A Reflection from Fr. Jon Sobrino’s “Letter to Monse?or Romero,” March 22, 2002. (Trans. Mark Engler)
“To canonize someone, that person needs to have made a miracle — which is to say, something that defies the laws of nature, something that can come only from God. And so the question occurs to me: Is this the best way, the clearest way, that God reveals himself as God? I believe that the God of Jesus did something different. He showed himself, more than anything, with compassion and love for the poor, by welcoming the marginalized and the sinners. And that love is powerful. I do not know if it breaks the laws of nature. But it has the power to make us human: to change hearts of stone into hearts of flesh, affliction into joy, marginalization into family, lies into truth, weakness into commitment, and even — in many cases — to give life. Is this not God’s greatest ‘miracle’?”
II. Basta NAFTA y CAFTA!
Twenty-two tears ago, before he was assassinated in the Cathedral of San Salvador after giving mass, Archbishop Oscar Romero sent an urgent letter to U.S. President Jimmy Carter. Appealing to the President’s “religious sentiments and… feelings for the defense of human rights,” he demanded: “stop sending aid to the military here, because they use it only to kill my people.”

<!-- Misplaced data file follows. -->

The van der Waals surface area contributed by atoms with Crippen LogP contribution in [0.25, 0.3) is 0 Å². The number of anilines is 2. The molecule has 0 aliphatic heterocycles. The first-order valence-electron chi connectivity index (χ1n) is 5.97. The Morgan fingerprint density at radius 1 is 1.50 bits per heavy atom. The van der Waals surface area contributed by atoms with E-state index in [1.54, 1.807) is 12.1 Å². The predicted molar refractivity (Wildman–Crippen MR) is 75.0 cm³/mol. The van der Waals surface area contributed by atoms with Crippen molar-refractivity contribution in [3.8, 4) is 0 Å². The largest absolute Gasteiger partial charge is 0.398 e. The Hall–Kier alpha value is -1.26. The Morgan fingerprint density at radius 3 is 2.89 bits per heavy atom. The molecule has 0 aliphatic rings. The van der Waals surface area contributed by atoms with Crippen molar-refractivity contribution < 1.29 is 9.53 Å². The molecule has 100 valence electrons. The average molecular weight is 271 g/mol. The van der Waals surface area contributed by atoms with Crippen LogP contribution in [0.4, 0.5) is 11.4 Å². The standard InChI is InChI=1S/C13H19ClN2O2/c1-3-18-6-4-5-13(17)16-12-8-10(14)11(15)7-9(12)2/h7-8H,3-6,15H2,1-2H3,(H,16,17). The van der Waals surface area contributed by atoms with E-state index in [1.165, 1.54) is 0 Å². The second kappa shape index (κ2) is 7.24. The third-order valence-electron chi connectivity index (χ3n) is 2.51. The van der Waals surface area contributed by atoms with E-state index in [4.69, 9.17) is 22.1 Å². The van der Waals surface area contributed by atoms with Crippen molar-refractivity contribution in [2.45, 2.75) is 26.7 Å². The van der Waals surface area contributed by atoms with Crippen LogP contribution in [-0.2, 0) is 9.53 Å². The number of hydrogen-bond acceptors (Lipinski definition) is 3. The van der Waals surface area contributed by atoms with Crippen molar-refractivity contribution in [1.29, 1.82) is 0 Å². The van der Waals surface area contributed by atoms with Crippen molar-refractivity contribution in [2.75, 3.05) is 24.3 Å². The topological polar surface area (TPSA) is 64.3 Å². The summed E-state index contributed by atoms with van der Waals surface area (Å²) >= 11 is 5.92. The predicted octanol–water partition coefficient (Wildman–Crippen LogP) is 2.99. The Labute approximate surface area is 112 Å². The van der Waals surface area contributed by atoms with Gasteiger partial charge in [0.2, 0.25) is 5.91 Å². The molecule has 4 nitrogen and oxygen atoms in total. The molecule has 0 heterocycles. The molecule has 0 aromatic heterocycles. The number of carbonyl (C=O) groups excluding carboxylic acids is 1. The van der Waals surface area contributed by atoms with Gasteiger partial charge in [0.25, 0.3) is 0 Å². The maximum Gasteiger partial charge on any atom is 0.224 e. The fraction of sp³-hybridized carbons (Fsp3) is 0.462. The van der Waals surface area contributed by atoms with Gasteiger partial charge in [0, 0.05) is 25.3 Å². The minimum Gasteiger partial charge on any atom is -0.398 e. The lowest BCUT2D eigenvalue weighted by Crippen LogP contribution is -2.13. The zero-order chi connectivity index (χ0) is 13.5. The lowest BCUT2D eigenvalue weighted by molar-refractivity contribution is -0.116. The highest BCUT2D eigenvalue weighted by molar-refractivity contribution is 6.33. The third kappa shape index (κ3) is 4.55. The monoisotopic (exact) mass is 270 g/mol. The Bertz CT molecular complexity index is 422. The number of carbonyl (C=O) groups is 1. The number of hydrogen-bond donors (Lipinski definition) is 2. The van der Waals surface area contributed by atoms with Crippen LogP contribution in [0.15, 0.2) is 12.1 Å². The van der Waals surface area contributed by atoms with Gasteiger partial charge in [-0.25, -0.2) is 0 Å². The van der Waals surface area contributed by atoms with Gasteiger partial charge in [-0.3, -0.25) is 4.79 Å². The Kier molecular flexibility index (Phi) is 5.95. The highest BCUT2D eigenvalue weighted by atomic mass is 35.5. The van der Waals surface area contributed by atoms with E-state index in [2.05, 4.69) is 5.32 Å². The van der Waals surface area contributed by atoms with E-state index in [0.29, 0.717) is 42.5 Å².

Today, those honoring Romero’s memory and carrying forth his mission of combating poverty and injustice in El Salvador have a new message for President George W. Bush: Stop the Central American Free Trade Agreement (CAFTA) and other neoliberal economic policies that punish the poor.
Earlier this year, President Bush traveled to El Salvador to help “modernize its economy” and to promote pro-corporate “free trade” measures like CAFTA. While Bush has never been known for his mastery of the finer points of geography and foreign affairs, Salvadorans were outraged that he scheduled his visit on March 24, the day normally reserved for commemoration of Romero’s death. In San Salvador thousands marched both to protest Bush’s advocacy of an elite economic agenda and to remember the life of the martyred Archbishop, a stalwart defender of the country’s poorest citizens.
In an article with Miguel Cavada Diez, well-known liberation theologian Jon Sobrino, S.J. wrote that “the visit has produced indignation in many over the incredible insensitivity in the choice of the date. Did not they train in the United States many of the military criminals whom Monse?or Romero denounced? Did not the United States support some of the same groups that produced Romero’s assassins? No one should be surprised that there are protests.”